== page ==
Do Unto Others: The Sexual Identity Version

The subject of today’s post is something that’s been on my mind on and off for a couple of years now.

Individual identity is an odd thing. To an extent, we don’t choose our identities. I don’t choose to be female. I don’t choose to have white skin. I don’t choose to be attracted to men. And yet, I am all of those things. On the other hand, I choose to be a runner. I choose to be a writer. I choose to be an editor. I choose to be a Christian. So as a result, I am all of these things too.

When I was still living in Oklahoma, I became very good friends with a gay male. In the ensuing weeks and months, he and I had lots and lots of long discussions about his life and struggles as a gay Christian. Many of these interactions shaped the foundation of my current beliefs about homosexuality. One thing this friend said to me more than once, in defiance toward those who tried to put him in a box, was, “I’m gay, yes. But that’s not who I am. That’s not what defines me.” I always nodded sympathetically when he said this, but back then, I didn’t really understand what he meant by it.

Sometimes I even wanted to argue, “But that is who you are. How can you say it’s not? You. are. gay. Simple as that.” I’m glad I had the sense to hold my tongue at these times because he needed and wanted support, not a debate. He needed someone to be on his side. And I’m proud to say I faithfully was, even though I didn’t understand all the ins and outs at that point.

It’s been a couple of years since those conversations, and I think I finally understand the message my friend was trying to get across. Being gay is most assuredly part of what defines him. But it is not the sole definition. And what’s more, the basic sexual mechanics of what being gay entails isn’t even the sole definition of what it means to be gay. It just happens to be the part that Christians choose to get hung up on. What I’ve come to realize is that none of us is a sole definition. I get irritated when people try to shove me inside some boundary outlining who I’m supposed to be. I’m a Christian, yes. That doesn’t mean I’m a nutcase. The people I appreciate most in my life are the ones who give me room to live into my definitions of self  (whether chosen by me or imposed upon me) without forcing me to be confined or restrained by them.

I’m a writer, an editor. Yet sometimes (not often, mind you), I purposely use bad grammar.
I’m a runner. But I hate running, and I’m not going to sign up for tons of races around the city each year.
I love literature, but I hate poetry.
I’ve read a lot of books, but I haven’t read every book, and I haven’t enjoyed all the ones I have read, even the so-called classics.

I often get upset when people try to infringe characteristics upon me that aren’t me just because of their minimal acquaintance with or awareness of some part of my personality. When it comes to personalities, a may equal b, but b does not necessarily equal a. I am complex. I am capable of change. I am not static. I am not one dimensional. Please do not presume to know what I may or may not be like. Give me the courtesy of acceptance, just as I hope you feel I do for you.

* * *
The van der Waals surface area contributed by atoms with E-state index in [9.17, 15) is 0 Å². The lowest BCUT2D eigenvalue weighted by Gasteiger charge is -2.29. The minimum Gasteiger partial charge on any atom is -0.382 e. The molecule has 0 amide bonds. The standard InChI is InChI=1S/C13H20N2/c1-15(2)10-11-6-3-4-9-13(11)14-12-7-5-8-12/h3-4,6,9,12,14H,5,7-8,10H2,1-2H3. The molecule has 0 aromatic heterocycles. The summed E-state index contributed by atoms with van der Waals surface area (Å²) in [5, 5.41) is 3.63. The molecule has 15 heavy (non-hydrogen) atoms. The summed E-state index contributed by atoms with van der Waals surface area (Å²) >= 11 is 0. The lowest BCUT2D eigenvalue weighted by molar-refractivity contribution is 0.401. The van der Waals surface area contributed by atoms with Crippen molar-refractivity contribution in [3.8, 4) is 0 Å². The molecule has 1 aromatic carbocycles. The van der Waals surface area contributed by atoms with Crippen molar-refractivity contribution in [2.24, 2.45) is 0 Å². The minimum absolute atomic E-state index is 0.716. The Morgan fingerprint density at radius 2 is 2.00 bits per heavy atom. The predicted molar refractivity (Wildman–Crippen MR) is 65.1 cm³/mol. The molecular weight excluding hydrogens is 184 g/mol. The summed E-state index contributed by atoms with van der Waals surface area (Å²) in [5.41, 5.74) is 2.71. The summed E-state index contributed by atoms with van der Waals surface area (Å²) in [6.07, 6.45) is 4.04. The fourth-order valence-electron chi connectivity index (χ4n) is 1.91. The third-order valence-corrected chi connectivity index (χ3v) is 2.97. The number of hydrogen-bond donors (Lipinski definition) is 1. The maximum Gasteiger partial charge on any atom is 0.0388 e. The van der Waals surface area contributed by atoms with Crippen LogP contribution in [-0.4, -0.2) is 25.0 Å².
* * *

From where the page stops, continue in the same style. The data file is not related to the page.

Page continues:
I would be absolutely enraged if someone came to presumptuous conclusions about me based only on my sexual preference or orientation. What an extremely private portion of my life for you to think you have the right to delve into. If you found out that I am attracted to men and immediately began asking questions (in public or private) about my sexual lifestyle with men, I’d probably slap you. So why do so many think it’s okay to do that with gay people? Something all Christians would do well to remember: Homosexuality is not synonymous with sexual promiscuity.

There are definitely stereotypes, and some people easily and without question fulfill and perpetuate these stereotypes. But underneath that gay shell that many are so quick to condemn is a human being who loves and feels and hurts just as deeply as you or I. I have a tremendous amount of respect and admiration for those of my gay friends (and especially those who have chosen to remain Christians) who endure criticism and open ridicule from people who are supposed to be fellow brothers and sisters in Christ, fellow members of their communities, fellow humans on this earth. If you want a living example of grace and unconditional acceptance, spend some time in a gay community. I’m betting it won’t take you long to feel humbled by the amount of generosity and tenderness you find there. All are welcome. Know why? Because they know what it’s like to be pushed aside, ignored, condemned, and ridiculed.

It’s so interesting to me that we all know the Golden Rule but so few of us succeed in keeping it. “Do unto others as you would have them do unto you” does not mean that you get to think up hypothetical situations by which to justify your judgments of others. You don’t get to sit on a throne and say, If I *were* participating in this particular activity, I hope someone would rebuke me; therefore, I’m going to rebuke everyone *I* see doing it. Rather, you are required to say, Here is a person, just as I am a person. Jesus died for that person, just as Jesus died for me. And that’s really all you get to say.

After all, “Do unto others…” isn’t all that different a command from, “Love your neighbor as yourself.”



Filed under bloggy, sentimental

10 responses to “Do Unto Others: The Sexual Identity Version

  1. Wow, I love this.

    That’s pretty much all I have to say about it, but thanks for writing this.

  2. Crissy

    YOU use bad grammar sometimes? Good thing God doesn’t judge people for that ;)

  3. b longfellow